New strategies in opioid
therapy for cancer pain

Cherny N
Cancer Pain & Palliative Medicine Section,
Department of Medical Oncology,
Shaare Zedek Medical Center,
Jerusalem, Israel.
J Oncol Manag 2000 Jan-Feb; 9(1):8-15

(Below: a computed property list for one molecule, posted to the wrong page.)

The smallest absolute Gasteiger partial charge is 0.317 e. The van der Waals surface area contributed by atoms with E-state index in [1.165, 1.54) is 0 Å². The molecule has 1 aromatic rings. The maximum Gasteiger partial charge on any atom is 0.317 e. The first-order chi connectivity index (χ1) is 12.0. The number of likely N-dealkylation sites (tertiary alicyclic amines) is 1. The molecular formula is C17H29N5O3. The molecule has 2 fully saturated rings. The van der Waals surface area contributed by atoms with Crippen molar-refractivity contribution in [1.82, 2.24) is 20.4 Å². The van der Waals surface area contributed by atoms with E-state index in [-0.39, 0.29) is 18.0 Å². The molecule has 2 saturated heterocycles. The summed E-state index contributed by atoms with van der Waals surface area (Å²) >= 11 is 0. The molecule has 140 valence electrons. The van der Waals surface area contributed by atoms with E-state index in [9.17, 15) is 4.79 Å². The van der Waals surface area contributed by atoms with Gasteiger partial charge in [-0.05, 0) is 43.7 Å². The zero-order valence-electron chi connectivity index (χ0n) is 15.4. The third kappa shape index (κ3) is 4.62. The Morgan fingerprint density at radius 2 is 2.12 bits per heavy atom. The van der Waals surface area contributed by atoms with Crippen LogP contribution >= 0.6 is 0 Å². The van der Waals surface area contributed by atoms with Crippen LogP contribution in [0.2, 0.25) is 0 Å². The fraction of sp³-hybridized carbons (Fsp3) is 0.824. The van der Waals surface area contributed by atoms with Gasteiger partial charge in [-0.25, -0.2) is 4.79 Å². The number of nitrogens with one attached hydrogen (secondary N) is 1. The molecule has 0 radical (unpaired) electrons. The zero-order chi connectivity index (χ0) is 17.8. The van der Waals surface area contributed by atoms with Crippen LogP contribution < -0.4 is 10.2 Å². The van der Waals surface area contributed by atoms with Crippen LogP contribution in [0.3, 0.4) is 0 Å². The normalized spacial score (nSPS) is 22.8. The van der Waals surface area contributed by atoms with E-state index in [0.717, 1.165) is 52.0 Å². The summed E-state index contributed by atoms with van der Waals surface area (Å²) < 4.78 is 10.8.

BACKGROUND: The last decade has seen a great increase in the range of opioid agents and formulations available for the treatment of chronic pain, raising new clinical questions and options. METHODS: The author conducted an extensive review of the existing medical literature on opioid agents and formulations currently available. RESULTS: Opioids remain the cornerstone of pharmacotherapy for cancer pain. In addition to severity of pain, coexisting disease, response to previous therapy, the drug's pharmacokinetics and available formulations influence the choice of an opioid agent. Short-half-life drugs, such as morphine, hydromorphone, fentanyl, oxycodone, and oxymorphone, are generally favored initially because they are easier to titrate than long-half-life agents. Long-acting controlled-release opioid preparations can lessen the inconvenience of around-the-clock administration of drugs with a short duration of action. In recent years several new formulations have been developed, including controlled-release morphine suppositories and suspensions; controlled-release tablets of oxycodone, hydromorphone, and codeine; and transdermal fentanyl, a patch that allows 3-day dosing and avoids the first-pass effect of the liver. Most patients who receive controlled-release opioids should be provided with a rescue dose of an immediate-release opioid to treat pain that may break through the controlled-release schedule. CONCLUSIONS: Among the important advances in the last decade in the treatment of chronic pain is the realization that the goals of care and the best means of achieving them differ not only among individuals but often for a single patient throughout a long course of care. Physicians must not only be knowledgeable but also flexible in their approach to managing cancer pain. An understanding of the range of opioid agents and the formulations available can allow physicians to maintain the best possible quality of life for their patients with chronic pain.
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